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Old 03-07-2017, 02:59 AM   #34
TwoSwords
 
Join Date: Jan 2017
Location: Massachusetts
Posts: 291
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Quote:
Originally Posted by FreeThinker View Post
It's not repressing emotion, it's expressing it, but in a different way.

If you were to offer a gift of a kitten to one who's allergic to cats, the gift would be unappreciated.

Perhaps the person would be more receptive to a gift of having their windows cleaned.

In such a case, don't view not offering them kittens as a repressing of your desire to please them, but as an outpouring of respect (the most important emotion to address in a new or potential relationship).
There's a problem, though, because, to use your own analogy, while I may have a desire (as in, a wish) to please others, it doesn't tear at me from the inside, or punish me for not expressing it, like my need to "give kittens" does.

Quote:
Originally Posted by FreeThinker View Post
You may counter that one can't know what to offer another without getting to know that person first, and you'd like to know what emotional 'gift' would be appreciated before giving it.
Only if that gift is a cure for their kitten allergy.

Quote:
Originally Posted by FreeThinker View Post
So get to know the person, and afford them the same opportunity: To know you, free from what you can do for them, or how you can impress them.
Well, as I said before, I don't look at myself as being separate from my qualities, and I really don't care to have people ask about me or my day. Plus, once she realizes my blinding obsession with kittens, all the effort I've put into getting to know her will probably have been wasted.

Quote:
Originally Posted by FreeThinker View Post
An emotional 'offer' by you could be viewed as an implicit expectation of a reciprocating 'offer' on their part. Such a scenario is called a transaction. Not that satisfying a situation.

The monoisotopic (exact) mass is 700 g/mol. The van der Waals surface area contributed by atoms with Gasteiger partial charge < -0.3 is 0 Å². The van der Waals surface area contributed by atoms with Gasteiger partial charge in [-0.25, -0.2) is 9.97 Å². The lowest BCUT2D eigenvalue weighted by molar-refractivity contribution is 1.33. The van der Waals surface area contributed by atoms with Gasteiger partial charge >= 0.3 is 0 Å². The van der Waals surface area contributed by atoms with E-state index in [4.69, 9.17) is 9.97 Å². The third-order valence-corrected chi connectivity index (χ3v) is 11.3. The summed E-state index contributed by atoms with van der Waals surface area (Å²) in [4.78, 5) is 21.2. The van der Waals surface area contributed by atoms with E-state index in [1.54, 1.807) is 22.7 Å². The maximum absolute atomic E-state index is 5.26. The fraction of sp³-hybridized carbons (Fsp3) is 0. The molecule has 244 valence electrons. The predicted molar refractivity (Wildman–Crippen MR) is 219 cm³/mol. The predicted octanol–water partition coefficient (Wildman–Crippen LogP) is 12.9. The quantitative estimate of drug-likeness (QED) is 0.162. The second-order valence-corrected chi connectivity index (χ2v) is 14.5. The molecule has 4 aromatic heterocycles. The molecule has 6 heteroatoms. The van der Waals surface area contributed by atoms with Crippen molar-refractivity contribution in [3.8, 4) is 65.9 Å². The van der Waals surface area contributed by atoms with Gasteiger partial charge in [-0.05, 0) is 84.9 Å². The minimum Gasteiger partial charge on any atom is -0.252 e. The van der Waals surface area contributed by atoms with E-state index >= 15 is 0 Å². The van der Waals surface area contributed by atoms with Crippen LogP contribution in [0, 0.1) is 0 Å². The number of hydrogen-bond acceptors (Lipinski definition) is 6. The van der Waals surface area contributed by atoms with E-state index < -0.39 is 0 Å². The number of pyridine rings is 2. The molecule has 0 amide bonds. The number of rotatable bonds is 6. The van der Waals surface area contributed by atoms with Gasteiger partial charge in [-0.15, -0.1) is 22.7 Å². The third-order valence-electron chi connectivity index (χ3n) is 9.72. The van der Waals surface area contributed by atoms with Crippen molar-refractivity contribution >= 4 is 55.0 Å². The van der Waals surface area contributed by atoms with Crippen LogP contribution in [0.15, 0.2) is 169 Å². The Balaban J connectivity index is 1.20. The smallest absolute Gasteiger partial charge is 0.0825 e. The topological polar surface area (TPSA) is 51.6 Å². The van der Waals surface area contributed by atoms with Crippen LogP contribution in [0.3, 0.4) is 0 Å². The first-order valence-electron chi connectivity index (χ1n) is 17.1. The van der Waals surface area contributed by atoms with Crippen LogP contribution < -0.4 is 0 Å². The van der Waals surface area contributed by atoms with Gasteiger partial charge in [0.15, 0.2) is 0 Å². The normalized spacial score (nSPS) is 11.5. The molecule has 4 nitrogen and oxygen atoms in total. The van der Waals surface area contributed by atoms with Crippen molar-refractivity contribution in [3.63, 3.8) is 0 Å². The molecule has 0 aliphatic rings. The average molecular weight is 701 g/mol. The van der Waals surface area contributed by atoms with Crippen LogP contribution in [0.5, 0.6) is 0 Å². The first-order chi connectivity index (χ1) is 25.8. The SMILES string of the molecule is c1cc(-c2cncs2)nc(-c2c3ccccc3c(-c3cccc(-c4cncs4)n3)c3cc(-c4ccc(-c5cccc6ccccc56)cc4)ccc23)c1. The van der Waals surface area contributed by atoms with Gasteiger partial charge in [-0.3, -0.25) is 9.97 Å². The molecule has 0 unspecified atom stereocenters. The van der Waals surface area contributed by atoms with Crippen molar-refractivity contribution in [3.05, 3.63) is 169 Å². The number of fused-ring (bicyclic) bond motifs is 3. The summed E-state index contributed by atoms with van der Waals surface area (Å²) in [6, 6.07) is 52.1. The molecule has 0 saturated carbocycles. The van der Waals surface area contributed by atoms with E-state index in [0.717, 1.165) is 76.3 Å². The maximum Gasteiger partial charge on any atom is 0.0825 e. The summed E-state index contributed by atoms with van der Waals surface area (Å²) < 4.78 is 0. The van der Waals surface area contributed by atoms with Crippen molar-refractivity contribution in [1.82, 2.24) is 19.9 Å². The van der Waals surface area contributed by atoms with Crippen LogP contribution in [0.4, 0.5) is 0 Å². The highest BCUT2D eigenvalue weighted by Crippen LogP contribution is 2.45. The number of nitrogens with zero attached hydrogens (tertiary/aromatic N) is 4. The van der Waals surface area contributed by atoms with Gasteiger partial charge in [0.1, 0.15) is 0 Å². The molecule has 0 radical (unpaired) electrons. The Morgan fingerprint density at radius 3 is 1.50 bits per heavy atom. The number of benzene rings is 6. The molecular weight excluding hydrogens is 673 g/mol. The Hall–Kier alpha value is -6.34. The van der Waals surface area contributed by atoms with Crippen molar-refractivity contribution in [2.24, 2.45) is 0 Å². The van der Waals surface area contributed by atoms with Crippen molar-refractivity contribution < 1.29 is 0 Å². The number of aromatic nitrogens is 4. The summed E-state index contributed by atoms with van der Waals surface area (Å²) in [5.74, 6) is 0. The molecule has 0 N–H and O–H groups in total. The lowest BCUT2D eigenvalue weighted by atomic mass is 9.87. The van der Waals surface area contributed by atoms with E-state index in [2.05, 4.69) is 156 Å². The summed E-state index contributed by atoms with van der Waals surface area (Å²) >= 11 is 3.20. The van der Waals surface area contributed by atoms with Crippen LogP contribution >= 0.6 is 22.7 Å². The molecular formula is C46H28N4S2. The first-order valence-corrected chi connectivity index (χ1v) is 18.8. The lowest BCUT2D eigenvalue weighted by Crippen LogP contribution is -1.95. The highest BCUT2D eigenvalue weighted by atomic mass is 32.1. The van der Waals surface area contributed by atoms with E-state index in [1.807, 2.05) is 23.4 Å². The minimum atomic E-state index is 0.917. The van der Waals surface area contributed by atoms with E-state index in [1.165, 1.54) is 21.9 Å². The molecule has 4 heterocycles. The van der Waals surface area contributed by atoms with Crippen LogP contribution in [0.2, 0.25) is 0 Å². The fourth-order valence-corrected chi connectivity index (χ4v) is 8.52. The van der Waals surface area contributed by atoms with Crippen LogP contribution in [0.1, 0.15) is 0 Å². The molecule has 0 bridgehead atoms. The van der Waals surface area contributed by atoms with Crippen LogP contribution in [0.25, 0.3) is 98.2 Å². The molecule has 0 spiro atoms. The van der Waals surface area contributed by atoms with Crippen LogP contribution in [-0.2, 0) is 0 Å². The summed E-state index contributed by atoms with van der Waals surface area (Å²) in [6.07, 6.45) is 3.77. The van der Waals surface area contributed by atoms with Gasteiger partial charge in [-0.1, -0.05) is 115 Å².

I wouldn't know. I've never received reciprocation of the type I need; a willingness to accept kittens.

Quote:
Originally Posted by FreeThinker View Post
More to the point of the question posited in the thread's title: Don't hold your emotions in. Just express them in ways that will be welcome.

You don't know what will be welcome?
I think the problem is still that my emotions are expressible in only a few broad categories of actions, all of which share similar qualities, and are rejected for similar reasons. I can wash windows, but that's not an expression of my emotions. I do it, if I do it, as a condition on the route to my actual goal. To use your example again, I could give brown kittens, white kittens, black kittens, one kitten, two kittens, red kittens, blue kittens, big kittens, small kittens, short kittens, tall kittens, kittens with long tails, kittens in small pails, kittens on a train, kittens on a plane, kittens on a boat, kittens with a goat, etc, etc, etc, but in order to release any of that pressure that my emotions cause me, these gifts need to have a similar theme to the stimuli that cause my feelings, and when the person in question is specifically determined to reject that stimuli, which happens often, there's not much I can really do.
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